Jewish World Review June 4, 2002 / 23 Sivan, 5762
http://www.NewsAndOpinion.com | "Has anyone seen Billy?" asked a letter to the New York Daily News a few days ago. "He was the hot dog vendor who worked on Greenwich St. near Liberty." In other words - right below the World Trade Center.
"My co-workers and I have also been wondering about Billy," another reader wrote in. "Your letter stirred up many fond memories of the smiling Yankee fan and the best hot dogs downtown. I hope Billy will answer so we'll know that he's well."
Readers - he's fine. And appreciative! "It's nice to hear that people still think of me."
Right now he's resting at his parents' home on the Greek island of Mathraki - population 100. "I walk outside my door, I see the ocean, I have my cup of coffee and I'm enjoying every bit of it," the 32-year-old said in a transatlantic chat yesterday.
But Billy is also reassessing his entire life. Sept. 11 can do that to you.
For nine years, Billy Katehis sold Sabretts from his spot just outside Ladder 10/Engine 10 (and guys, he sends you his warmest regards). It was a gig he fell into after dropping out of college. "I started it as a summer job," says Billy, "and I just got stuck selling hot dogs."
The summers were hot, the winters wicked, but still, Billy grew friendly with the Wall Street types who'd stop by to talk sports and the kind souls who'd bring him hot coffee.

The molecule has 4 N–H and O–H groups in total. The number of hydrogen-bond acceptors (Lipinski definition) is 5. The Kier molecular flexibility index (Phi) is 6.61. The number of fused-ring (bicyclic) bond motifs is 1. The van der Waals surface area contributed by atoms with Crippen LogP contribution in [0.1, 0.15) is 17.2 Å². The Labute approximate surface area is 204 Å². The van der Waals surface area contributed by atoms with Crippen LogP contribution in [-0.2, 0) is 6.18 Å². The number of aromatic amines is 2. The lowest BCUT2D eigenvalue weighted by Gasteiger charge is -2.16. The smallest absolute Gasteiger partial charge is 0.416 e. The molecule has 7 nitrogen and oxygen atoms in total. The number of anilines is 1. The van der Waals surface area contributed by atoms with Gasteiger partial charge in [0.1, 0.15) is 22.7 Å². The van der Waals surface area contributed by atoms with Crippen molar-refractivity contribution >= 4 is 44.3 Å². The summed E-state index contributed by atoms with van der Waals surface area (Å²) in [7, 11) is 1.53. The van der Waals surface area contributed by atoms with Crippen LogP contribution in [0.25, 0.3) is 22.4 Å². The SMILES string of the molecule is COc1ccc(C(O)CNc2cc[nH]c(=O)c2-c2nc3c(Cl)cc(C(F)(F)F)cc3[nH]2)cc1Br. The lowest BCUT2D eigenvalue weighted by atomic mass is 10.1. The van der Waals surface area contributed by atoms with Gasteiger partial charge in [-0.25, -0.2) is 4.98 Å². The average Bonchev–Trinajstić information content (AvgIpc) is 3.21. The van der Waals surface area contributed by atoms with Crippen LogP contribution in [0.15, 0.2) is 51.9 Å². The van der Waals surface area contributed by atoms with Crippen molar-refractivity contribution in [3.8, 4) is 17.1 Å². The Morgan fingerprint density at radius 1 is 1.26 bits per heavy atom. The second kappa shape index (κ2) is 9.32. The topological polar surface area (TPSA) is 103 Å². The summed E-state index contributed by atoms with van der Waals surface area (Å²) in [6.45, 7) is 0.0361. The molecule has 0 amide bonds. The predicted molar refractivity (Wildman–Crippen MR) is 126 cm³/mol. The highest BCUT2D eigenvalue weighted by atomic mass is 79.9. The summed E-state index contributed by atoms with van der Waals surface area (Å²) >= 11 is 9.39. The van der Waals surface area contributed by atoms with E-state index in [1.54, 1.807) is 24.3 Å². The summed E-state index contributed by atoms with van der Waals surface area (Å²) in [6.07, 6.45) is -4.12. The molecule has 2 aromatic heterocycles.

Then, the morning of Sept. 11, as he prepared his cart in a garage a few blocks north of the towers, an engine roared overhead. The ground shook like an earthquake.
Did he run?
A hot dog vendor to the core, "My first thought was that I didn't want to leave the hot dogs outside the fridge." He put the franks away. And when the first tower came down, he and his fellow vendors closed the garage door and prayed they wouldn't suffocate.
When the dust had cleared enough so they could see their feet, they ventured out - and the second tower fell. Billy ran like hell and made it back to Queens.
He hasn't worked since.
First, of course, there was the trauma. "The worst part was watching the news, and I'd see a customer of mine - dead. Or I'd walk down Broadway and see pictures of them all over the place."
Then came the daunting realization that he'd have to start all over again. "You got to build a reputation, like in any other business," says Billy. Take a new corner, and you're starting from scratch.
And then came the lethargy. How do you get up and go when the place you're going is gone?
So he moped a while and left for Greece, and somewhere along the line it finally hit him. "Not until Sept. 11," he says. "That's when I realized I really liked the people."
Maybe serving franks wasn't great, but the folks he saw every day, they meant something. Everything! And now he misses them dearly - just as they, apparently, miss him.
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05/23/02: The return of the tight squeeze